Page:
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The Leaning Tower Of Pisa Now Has Better Structural Health

The 12th-century tower reopened to the public in 2001 after being closed for more than a decade to let workers reduce its slant.

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The Leaning Tower Of Pisa, structural health
The Leaning Tower of Pisa (Torre di Pisa) is seen at right next to the medieval cathedral of Pisa, in Piazza dei Miracoli Square, in Pisa, Italy. VOA

The Leaning Tower of Pisa isn’t leaning so much anymore.

After more than two decades of efforts to straighten it, engineers say the famed Tuscan bell tower has recovered four centimeters (1.57 inches) more and is in better structural health than predicted.

Also Read: Single-Use Plastic Banned By The European Parliamemt

ANSA news agency quotes a consultant to the international committee monitoring the tilt, Nunziante Squeglia, as saying that while the progressive recovery of tilt is good news, the overall structural health of the tower is more important.

The 12th-century tower reopened to the public in 2001 after being closed for more than a decade to let workers reduce its slant. By using hundreds of tons of lead counterweights at the base and extracting soil from under the foundations, engineers initially shaved 17 inches off the lean. (VOA)

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Myth Of Refugees Transmitting Disease In Europe Busted

The report says refugees and migrants are more affected by depression and anxiety than host populations

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Sub-Saharan migrants aiming to cross to Europe take shelter in a forest overlooking the neighborhood of Masnana, on the outskirts of Tangier, Morocco, Sept. 5, 2018. (VOA)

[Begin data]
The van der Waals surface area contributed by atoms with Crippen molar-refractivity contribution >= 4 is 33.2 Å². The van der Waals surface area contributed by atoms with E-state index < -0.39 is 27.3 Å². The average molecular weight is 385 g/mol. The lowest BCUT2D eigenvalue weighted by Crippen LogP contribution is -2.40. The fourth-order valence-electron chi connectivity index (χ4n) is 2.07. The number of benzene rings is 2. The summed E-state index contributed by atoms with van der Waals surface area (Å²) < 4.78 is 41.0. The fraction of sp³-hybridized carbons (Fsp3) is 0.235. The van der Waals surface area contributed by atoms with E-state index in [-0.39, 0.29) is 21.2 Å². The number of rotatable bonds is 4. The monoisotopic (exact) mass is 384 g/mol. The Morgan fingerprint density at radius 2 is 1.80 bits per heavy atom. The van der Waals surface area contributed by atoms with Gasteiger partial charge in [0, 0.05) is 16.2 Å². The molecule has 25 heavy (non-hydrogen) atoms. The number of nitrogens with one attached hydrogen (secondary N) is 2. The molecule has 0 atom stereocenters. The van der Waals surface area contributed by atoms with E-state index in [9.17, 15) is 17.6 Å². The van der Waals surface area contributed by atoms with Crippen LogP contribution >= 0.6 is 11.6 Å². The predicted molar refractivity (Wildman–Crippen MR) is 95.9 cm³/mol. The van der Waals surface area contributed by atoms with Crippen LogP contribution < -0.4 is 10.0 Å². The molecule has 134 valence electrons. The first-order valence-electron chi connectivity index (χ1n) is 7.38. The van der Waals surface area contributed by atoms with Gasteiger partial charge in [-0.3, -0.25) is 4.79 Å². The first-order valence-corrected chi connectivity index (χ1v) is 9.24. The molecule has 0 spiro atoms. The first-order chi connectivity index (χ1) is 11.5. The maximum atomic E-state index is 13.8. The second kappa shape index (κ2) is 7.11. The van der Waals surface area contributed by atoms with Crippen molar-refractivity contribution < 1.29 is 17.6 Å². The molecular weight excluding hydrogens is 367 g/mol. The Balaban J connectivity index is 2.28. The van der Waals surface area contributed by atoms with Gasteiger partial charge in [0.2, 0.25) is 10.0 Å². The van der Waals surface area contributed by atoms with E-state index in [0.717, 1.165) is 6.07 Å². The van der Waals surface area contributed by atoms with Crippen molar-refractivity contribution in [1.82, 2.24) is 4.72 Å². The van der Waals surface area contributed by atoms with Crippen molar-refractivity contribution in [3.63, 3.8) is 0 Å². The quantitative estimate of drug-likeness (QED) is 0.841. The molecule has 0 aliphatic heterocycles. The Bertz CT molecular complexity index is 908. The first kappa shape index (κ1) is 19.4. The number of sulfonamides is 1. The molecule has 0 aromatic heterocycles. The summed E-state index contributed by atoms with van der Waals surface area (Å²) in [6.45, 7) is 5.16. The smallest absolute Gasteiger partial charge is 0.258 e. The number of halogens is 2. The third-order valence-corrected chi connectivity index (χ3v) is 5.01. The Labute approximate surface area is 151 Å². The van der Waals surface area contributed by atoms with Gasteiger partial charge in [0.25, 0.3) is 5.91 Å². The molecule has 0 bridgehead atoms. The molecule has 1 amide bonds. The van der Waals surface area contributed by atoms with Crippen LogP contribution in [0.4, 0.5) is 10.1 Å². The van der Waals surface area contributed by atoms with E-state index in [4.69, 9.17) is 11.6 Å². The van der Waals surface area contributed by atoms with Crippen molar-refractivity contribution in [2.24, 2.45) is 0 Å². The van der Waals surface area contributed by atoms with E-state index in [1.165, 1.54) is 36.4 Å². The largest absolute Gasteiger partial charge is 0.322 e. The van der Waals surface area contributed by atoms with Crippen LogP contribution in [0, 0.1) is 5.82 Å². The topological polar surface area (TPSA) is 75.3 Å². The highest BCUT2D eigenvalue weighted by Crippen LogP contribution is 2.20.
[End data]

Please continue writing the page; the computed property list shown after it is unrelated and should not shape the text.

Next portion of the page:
A new report by the World Health Organization disputes a belief that refugees and migrants bring exotic communicable diseases into the European region.

The report is based on evidence from more than 13,000 documents. It provides a snapshot of the health of refugees and migrants who comprise about 10 percent of the nearly 1 billion population in 53 European countries.

The survey finds migrants and refugees are generally in good health, but, due to poor living conditions, they risk falling ill while in transit or while staying in receiving countries. The report says contrary to common perception, the risk of refugees and migrants transmitting communicable diseases to their host population is very low.

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Europe is the only one among WHO’s six regions where HIV is prevalent . VOA

The WHO regional director for Europe, Zsuzsanna Jakab, tells VOA displacement itself makes refugees and migrants more vulnerable to infectious diseases.

“The refugees and migrants who come to Europe, they do not bring any exotic diseases with them, any exotic communicable diseases,” said Jakab. “The diseases that they might have, they are all well-established diseases in Europe. And also, we have very good prevention and control programs for these diseases. This applies both for tuberculosis, but also HIV-AIDS.”

Europe is the only one among WHO’s six regions where HIV is prevalent and increasing, especially in the east. Jakab says a significant proportion of migrants and refugees who are HIV-positive acquire the infection after they arrive in Europe.

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WHO considers it critically important that European countries provide quality and affordable health care for all refugees and migrants. VOA

The report finds refugees and migrants seem to have fewer noncommunicable diseases on arrival than their host populations; but, it notes the longer they stay in the countries in conditions of poverty, their risk of cardiovascular diseases, stroke and cancer increases.

Also Read: European Union Agrees To Cut Greenhouse Gases Emission

The report says refugees and migrants are more affected by depression and anxiety than host populations. It says unaccompanied minors are vulnerable to sexual exploitation and suffer from higher rates of depression and symptoms of post-traumatic stress disorder.

WHO considers it critically important that European countries provide quality and affordable health care for all refugees and migrants, regardless of their legal status. Providing universal health coverage, it says, would significantly improve the well-being of both the displaced and host populations. (VOA)